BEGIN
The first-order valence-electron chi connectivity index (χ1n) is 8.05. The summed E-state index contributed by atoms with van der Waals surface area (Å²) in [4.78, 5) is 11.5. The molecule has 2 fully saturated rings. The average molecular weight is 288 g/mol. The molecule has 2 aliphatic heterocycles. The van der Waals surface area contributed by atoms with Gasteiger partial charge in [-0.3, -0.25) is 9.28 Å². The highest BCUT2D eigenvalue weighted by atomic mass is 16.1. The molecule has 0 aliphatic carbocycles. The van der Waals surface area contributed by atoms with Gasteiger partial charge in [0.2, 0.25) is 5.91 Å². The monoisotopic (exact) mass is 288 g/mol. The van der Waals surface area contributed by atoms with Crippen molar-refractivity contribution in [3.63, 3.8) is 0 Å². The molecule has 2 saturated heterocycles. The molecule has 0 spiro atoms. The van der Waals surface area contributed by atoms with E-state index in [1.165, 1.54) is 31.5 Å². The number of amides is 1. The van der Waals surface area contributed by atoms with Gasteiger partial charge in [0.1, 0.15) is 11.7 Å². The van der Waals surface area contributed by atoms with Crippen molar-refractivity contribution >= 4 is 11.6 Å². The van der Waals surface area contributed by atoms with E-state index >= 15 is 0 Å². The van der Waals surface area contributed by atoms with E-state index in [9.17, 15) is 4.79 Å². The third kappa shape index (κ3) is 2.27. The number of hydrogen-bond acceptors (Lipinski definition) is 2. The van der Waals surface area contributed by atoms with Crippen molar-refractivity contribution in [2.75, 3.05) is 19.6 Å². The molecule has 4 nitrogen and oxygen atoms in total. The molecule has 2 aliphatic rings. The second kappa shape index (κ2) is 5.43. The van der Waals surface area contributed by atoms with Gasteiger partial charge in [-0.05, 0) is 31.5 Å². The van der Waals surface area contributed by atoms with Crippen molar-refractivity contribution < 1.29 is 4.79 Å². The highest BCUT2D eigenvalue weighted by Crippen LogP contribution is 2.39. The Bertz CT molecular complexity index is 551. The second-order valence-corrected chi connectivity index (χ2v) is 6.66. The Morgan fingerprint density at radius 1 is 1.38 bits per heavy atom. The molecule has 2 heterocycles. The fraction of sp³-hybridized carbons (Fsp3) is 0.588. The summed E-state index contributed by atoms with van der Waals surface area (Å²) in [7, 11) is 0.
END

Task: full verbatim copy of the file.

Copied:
The first-order valence-electron chi connectivity index (χ1n) is 8.05. The summed E-state index contributed by atoms with van der Waals surface area (Å²) in [4.78, 5) is 11.5. The molecule has 2 fully saturated rings. The average molecular weight is 288 g/mol. The molecule has 2 aliphatic heterocycles. The van der Waals surface area contributed by atoms with Gasteiger partial charge in [-0.3, -0.25) is 9.28 Å². The highest BCUT2D eigenvalue weighted by atomic mass is 16.1. The molecule has 0 aliphatic carbocycles. The van der Waals surface area contributed by atoms with Gasteiger partial charge in [0.2, 0.25) is 5.91 Å². The monoisotopic (exact) mass is 288 g/mol. The van der Waals surface area contributed by atoms with Crippen molar-refractivity contribution in [3.63, 3.8) is 0 Å². The molecule has 2 saturated heterocycles. The molecule has 0 spiro atoms. The van der Waals surface area contributed by atoms with E-state index in [1.165, 1.54) is 31.5 Å². The number of amides is 1. The van der Waals surface area contributed by atoms with Gasteiger partial charge in [0.1, 0.15) is 11.7 Å². The van der Waals surface area contributed by atoms with Crippen molar-refractivity contribution >= 4 is 11.6 Å². The van der Waals surface area contributed by atoms with E-state index >= 15 is 0 Å². The van der Waals surface area contributed by atoms with E-state index in [9.17, 15) is 4.79 Å². The third kappa shape index (κ3) is 2.27. The number of hydrogen-bond acceptors (Lipinski definition) is 2. The van der Waals surface area contributed by atoms with Crippen molar-refractivity contribution in [2.75, 3.05) is 19.6 Å². The molecule has 4 nitrogen and oxygen atoms in total. The molecule has 2 aliphatic rings. The second kappa shape index (κ2) is 5.43. The van der Waals surface area contributed by atoms with Gasteiger partial charge in [-0.05, 0) is 31.5 Å². The van der Waals surface area contributed by atoms with Crippen molar-refractivity contribution < 1.29 is 4.79 Å². The highest BCUT2D eigenvalue weighted by Crippen LogP contribution is 2.39. The Bertz CT molecular complexity index is 551. The second-order valence-corrected chi connectivity index (χ2v) is 6.66. The Morgan fingerprint density at radius 1 is 1.38 bits per heavy atom. The molecule has 2 heterocycles. The fraction of sp³-hybridized carbons (Fsp3) is 0.588. The summed E-state index contributed by atoms with van der Waals surface area (Å²) in [7, 11) is 0.